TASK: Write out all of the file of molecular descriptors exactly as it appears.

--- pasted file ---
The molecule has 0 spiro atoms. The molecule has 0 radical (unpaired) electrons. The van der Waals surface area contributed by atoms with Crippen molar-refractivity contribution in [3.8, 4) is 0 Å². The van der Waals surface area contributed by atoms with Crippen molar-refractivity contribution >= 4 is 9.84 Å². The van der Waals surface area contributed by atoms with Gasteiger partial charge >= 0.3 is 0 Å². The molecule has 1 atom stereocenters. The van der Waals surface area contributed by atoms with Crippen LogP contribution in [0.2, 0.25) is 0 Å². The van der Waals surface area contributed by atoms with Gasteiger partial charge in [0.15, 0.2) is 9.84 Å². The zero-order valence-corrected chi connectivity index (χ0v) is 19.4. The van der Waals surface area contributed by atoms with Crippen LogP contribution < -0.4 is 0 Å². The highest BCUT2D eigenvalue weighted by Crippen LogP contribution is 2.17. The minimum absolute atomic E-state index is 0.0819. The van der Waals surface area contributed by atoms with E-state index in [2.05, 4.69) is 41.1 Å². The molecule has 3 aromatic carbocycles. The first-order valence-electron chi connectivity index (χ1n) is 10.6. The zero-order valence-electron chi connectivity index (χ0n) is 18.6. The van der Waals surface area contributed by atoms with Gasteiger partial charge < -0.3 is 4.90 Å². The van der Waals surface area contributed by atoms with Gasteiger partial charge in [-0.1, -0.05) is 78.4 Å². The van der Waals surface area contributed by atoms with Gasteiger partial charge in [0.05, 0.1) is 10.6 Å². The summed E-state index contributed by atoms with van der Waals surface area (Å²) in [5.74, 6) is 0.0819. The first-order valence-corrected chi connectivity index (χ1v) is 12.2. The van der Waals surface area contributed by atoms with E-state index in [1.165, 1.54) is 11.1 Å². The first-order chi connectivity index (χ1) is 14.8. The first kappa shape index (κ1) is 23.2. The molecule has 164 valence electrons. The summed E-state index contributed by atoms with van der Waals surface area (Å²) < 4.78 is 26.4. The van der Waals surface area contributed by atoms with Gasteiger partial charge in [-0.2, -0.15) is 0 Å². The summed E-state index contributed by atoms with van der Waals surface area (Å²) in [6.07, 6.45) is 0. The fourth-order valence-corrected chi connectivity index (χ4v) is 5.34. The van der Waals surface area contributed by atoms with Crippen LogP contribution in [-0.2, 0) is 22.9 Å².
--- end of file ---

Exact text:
The molecule has 0 spiro atoms. The molecule has 0 radical (unpaired) electrons. The van der Waals surface area contributed by atoms with Crippen molar-refractivity contribution in [3.8, 4) is 0 Å². The van der Waals surface area contributed by atoms with Crippen molar-refractivity contribution >= 4 is 9.84 Å². The van der Waals surface area contributed by atoms with Gasteiger partial charge >= 0.3 is 0 Å². The molecule has 1 atom stereocenters. The van der Waals surface area contributed by atoms with Crippen LogP contribution in [0.2, 0.25) is 0 Å². The van der Waals surface area contributed by atoms with Gasteiger partial charge in [0.15, 0.2) is 9.84 Å². The zero-order valence-corrected chi connectivity index (χ0v) is 19.4. The van der Waals surface area contributed by atoms with Crippen LogP contribution < -0.4 is 0 Å². The highest BCUT2D eigenvalue weighted by Crippen LogP contribution is 2.17. The minimum absolute atomic E-state index is 0.0819. The van der Waals surface area contributed by atoms with E-state index in [2.05, 4.69) is 41.1 Å². The molecule has 3 aromatic carbocycles. The first-order valence-electron chi connectivity index (χ1n) is 10.6. The zero-order valence-electron chi connectivity index (χ0n) is 18.6. The van der Waals surface area contributed by atoms with Gasteiger partial charge < -0.3 is 4.90 Å². The van der Waals surface area contributed by atoms with Gasteiger partial charge in [-0.1, -0.05) is 78.4 Å². The van der Waals surface area contributed by atoms with Gasteiger partial charge in [0.05, 0.1) is 10.6 Å². The summed E-state index contributed by atoms with van der Waals surface area (Å²) in [5.74, 6) is 0.0819. The first-order valence-corrected chi connectivity index (χ1v) is 12.2. The van der Waals surface area contributed by atoms with E-state index in [1.165, 1.54) is 11.1 Å². The first-order chi connectivity index (χ1) is 14.8. The first kappa shape index (κ1) is 23.2. The molecule has 164 valence electrons. The summed E-state index contributed by atoms with van der Waals surface area (Å²) < 4.78 is 26.4. The van der Waals surface area contributed by atoms with Gasteiger partial charge in [-0.2, -0.15) is 0 Å². The summed E-state index contributed by atoms with van der Waals surface area (Å²) in [6.07, 6.45) is 0. The fourth-order valence-corrected chi connectivity index (χ4v) is 5.34. The van der Waals surface area contributed by atoms with Crippen LogP contribution in [-0.2, 0) is 22.9 Å².